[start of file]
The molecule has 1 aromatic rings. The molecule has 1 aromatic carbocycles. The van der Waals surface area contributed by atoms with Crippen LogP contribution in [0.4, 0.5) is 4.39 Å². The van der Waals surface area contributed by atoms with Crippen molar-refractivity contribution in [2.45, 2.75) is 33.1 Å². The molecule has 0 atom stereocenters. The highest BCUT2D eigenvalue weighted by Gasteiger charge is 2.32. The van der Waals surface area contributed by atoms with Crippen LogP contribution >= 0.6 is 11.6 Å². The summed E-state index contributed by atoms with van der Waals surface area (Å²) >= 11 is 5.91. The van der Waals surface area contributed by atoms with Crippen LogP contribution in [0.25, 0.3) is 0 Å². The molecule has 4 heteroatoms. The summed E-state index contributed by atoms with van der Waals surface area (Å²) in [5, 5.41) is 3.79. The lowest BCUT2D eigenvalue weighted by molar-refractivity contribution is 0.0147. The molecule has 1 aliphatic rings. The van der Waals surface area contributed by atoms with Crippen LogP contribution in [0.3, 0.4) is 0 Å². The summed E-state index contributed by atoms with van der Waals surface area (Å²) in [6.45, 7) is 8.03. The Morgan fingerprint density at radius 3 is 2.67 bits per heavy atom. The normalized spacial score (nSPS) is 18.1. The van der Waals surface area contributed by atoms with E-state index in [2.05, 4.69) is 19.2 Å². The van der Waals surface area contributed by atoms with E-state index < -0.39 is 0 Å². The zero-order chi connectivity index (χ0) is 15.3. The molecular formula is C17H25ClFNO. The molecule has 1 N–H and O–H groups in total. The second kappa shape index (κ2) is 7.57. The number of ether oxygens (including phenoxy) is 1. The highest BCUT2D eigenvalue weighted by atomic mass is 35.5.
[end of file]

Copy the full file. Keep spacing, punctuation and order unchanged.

The molecule has 1 aromatic rings. The molecule has 1 aromatic carbocycles. The van der Waals surface area contributed by atoms with Crippen LogP contribution in [0.4, 0.5) is 4.39 Å². The van der Waals surface area contributed by atoms with Crippen molar-refractivity contribution in [2.45, 2.75) is 33.1 Å². The molecule has 0 atom stereocenters. The highest BCUT2D eigenvalue weighted by Gasteiger charge is 2.32. The van der Waals surface area contributed by atoms with Crippen LogP contribution >= 0.6 is 11.6 Å². The summed E-state index contributed by atoms with van der Waals surface area (Å²) >= 11 is 5.91. The van der Waals surface area contributed by atoms with Crippen LogP contribution in [0.25, 0.3) is 0 Å². The molecule has 4 heteroatoms. The summed E-state index contributed by atoms with van der Waals surface area (Å²) in [5, 5.41) is 3.79. The lowest BCUT2D eigenvalue weighted by molar-refractivity contribution is 0.0147. The molecule has 1 aliphatic rings. The van der Waals surface area contributed by atoms with Crippen LogP contribution in [0.3, 0.4) is 0 Å². The summed E-state index contributed by atoms with van der Waals surface area (Å²) in [6.45, 7) is 8.03. The Morgan fingerprint density at radius 3 is 2.67 bits per heavy atom. The normalized spacial score (nSPS) is 18.1. The van der Waals surface area contributed by atoms with E-state index in [2.05, 4.69) is 19.2 Å². The van der Waals surface area contributed by atoms with E-state index < -0.39 is 0 Å². The zero-order chi connectivity index (χ0) is 15.3. The molecular formula is C17H25ClFNO. The molecule has 1 N–H and O–H groups in total. The second kappa shape index (κ2) is 7.57. The number of ether oxygens (including phenoxy) is 1. The highest BCUT2D eigenvalue weighted by atomic mass is 35.5.